TEWKSBURY — Al Mancini speaks for the trees. The Tewksbury resident, a longtime advocate for tree preservation in town, has been known to quote Dr. Seuss’ environmental tome “The Lorax” in public meetings and has pushed the town to make trees a priority.
Now, Mancini and a group of residents are taking the next step to get Tewksbury declared a Tree City.
The Arbor Day Foundation, a national nonprofit dedicated to tree planting, runs the Tree City USA program as a way to encourage cities and towns to invest in natural infrastructure and realize the benefits of tree planting in communities. The organization was founded in 1976 and includes over 3,600 communities from every state in the country; it boasts over 941,000 trees planted and $1.4 billion invested in urban forestry in 2021.
More than half of Massachusetts residents live in a Tree City USA community — the program is administered locally by the state’s Department of Conservation and Recreation’s Urban and Community Forestry Program. A community of any size may be recognized for its commitment to maintain and manage tree resources; neighboring towns that have already received the designation include Andover, Chelmsford, Lowell, and Wilmington.
Eligible communities can receive road signs and flags to be displayed around town, and Challenge Grants can help support further development of tree management activities. The program promotes countless benefits to increasing and maintaining trees in town, including lower temperatures, clean air, reduced noise pollution, climate change mitigation, energy cost savings, improved resident health, and increased property values.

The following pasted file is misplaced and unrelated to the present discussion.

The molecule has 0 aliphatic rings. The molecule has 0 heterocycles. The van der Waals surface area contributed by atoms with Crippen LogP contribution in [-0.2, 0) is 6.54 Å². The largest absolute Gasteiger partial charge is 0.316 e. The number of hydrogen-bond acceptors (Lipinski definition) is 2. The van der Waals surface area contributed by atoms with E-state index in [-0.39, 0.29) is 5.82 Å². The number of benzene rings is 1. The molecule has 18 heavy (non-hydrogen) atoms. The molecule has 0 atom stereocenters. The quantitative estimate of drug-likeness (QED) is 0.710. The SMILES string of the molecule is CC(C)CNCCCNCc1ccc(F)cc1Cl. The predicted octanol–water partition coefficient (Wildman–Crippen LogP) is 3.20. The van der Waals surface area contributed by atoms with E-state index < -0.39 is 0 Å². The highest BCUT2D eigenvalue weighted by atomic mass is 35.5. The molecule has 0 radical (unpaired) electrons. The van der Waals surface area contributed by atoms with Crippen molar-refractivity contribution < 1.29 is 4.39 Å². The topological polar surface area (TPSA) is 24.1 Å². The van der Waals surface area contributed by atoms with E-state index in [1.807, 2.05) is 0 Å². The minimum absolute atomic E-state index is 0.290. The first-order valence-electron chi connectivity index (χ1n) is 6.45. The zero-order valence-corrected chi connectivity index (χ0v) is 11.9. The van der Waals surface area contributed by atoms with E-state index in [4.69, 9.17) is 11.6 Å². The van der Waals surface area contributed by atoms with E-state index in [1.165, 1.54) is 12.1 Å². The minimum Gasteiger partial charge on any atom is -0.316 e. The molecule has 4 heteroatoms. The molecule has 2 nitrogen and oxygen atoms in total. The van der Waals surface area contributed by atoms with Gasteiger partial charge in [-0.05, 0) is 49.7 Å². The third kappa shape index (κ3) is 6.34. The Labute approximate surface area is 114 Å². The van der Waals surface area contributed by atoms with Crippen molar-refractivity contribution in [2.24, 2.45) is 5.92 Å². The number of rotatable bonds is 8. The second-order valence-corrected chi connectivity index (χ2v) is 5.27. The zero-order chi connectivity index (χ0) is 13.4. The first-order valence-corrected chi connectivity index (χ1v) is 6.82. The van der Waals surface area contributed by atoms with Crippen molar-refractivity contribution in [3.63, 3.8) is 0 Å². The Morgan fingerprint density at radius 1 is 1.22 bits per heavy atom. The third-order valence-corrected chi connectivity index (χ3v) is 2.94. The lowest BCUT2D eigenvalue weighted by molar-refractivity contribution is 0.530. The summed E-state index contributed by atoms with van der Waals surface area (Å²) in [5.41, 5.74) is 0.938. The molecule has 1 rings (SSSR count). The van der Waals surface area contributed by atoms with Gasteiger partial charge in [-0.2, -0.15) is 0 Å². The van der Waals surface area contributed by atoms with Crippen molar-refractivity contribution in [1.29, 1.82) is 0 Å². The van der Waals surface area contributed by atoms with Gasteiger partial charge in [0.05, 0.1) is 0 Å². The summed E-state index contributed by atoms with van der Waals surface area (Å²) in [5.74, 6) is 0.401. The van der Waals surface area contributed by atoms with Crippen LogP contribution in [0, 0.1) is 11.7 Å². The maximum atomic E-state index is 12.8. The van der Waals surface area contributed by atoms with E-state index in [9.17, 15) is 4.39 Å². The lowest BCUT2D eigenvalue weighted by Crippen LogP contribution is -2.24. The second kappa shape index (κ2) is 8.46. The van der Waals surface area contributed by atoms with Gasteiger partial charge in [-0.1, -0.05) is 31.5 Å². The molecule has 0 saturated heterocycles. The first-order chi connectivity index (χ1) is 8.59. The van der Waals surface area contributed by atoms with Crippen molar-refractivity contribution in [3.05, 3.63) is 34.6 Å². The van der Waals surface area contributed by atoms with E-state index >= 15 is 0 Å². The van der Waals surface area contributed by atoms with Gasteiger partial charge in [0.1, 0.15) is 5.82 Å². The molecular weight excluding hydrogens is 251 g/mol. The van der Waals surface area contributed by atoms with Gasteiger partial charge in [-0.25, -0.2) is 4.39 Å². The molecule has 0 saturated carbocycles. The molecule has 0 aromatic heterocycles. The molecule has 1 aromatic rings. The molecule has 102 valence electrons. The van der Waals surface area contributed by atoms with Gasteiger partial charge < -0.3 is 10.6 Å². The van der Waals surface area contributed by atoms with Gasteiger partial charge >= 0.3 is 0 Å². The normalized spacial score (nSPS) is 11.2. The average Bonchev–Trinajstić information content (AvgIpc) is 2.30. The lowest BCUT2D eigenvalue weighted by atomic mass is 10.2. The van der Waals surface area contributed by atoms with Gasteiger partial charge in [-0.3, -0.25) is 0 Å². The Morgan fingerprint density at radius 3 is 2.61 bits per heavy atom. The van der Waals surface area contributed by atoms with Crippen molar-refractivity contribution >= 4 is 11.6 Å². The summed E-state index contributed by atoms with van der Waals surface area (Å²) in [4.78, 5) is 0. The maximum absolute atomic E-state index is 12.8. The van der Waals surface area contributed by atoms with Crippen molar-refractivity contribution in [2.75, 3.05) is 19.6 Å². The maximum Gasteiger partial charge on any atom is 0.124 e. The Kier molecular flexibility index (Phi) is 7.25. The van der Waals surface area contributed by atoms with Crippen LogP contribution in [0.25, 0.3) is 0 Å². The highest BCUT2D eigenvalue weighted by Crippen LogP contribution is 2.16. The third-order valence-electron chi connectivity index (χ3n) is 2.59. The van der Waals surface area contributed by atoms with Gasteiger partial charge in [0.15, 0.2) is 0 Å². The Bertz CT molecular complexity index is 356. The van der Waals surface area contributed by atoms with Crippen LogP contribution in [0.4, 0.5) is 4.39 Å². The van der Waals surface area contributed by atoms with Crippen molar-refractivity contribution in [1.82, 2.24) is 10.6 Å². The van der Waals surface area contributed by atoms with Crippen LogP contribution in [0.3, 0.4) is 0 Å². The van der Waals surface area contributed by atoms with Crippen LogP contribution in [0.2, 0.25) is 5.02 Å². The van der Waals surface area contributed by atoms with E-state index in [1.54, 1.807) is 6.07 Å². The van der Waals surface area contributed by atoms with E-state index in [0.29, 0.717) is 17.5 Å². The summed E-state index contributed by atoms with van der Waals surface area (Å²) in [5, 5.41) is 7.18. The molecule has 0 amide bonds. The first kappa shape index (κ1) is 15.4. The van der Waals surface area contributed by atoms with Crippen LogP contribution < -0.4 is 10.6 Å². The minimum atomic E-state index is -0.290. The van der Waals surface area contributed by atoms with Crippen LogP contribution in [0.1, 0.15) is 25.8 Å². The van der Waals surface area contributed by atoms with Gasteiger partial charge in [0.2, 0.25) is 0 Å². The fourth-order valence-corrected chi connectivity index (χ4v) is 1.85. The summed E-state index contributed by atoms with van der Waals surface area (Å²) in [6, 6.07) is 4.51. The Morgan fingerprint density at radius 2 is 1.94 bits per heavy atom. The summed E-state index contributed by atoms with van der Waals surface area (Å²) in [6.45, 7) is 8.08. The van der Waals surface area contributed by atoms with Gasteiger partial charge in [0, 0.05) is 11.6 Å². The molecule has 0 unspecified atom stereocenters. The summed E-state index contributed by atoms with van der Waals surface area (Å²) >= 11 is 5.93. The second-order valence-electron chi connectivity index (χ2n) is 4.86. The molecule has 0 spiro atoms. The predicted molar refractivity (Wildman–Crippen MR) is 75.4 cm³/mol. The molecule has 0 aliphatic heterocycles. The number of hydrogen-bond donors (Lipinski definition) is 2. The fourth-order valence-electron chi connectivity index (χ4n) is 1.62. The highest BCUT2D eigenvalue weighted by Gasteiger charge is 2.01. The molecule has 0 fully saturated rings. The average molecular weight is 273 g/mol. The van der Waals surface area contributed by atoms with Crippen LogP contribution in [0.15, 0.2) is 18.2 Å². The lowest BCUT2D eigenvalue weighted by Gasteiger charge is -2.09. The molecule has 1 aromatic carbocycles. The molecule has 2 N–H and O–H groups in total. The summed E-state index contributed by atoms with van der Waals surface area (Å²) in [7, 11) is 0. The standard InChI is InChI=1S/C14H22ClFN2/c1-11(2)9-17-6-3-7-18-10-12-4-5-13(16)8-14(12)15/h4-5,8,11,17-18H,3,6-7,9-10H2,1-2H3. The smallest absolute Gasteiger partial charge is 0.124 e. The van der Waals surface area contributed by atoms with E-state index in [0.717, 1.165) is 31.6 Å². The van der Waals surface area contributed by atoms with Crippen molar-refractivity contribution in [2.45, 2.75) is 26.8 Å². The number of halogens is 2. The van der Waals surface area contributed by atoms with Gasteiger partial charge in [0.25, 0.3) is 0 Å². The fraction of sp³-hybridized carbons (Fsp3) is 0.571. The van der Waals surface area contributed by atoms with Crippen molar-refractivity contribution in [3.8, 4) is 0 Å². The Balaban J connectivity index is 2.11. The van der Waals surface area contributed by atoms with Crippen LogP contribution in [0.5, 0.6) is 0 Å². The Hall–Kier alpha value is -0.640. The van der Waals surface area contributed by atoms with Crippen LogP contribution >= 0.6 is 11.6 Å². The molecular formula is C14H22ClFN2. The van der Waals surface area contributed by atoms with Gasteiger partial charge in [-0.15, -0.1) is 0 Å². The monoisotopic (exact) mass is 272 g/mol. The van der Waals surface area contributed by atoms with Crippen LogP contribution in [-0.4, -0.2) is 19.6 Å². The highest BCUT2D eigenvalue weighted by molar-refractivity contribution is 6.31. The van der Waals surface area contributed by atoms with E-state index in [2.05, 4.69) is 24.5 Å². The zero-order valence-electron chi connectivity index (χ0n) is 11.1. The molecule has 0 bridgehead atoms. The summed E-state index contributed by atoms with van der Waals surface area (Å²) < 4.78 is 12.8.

The town currently fulfills three out of four requirements to be recognized as a Tree City: Tewksbury has a tree board or department, satisfied by the DPW forestry division and tree warden; a tree care ordinance under Chapter 8 of the Massachusetts General Laws; and spends a minimum of $2 per capita in the town’s annual forestry budget. The final requirement is an Arbor Day observance and proclamation.
At the Dec. 20 meeting of the Tewksbury Select Board, Mancini, resident Susan Young, and open space and recreation plan committee chair Tom Branchaud requested that the board take the step of issuing an observance proclamation.
Young, treasurer of the Tewksbury Garden Club, noted that the club has observed Arbor Day for about 40 years, annually distributing balsam fir saplings to third grade students in Tewksbury Public Schools and providing accompanying environmental education.
Mancini emphasized the importance of trees in the community and urged the board to support the proposal.
“It would be really cool for the town to celebrate trees,” he said. “We need to recognize Arbor Day with a celebration.”
The Select Board voted to issue a proclamation observing Arbor Day on the last Friday in April.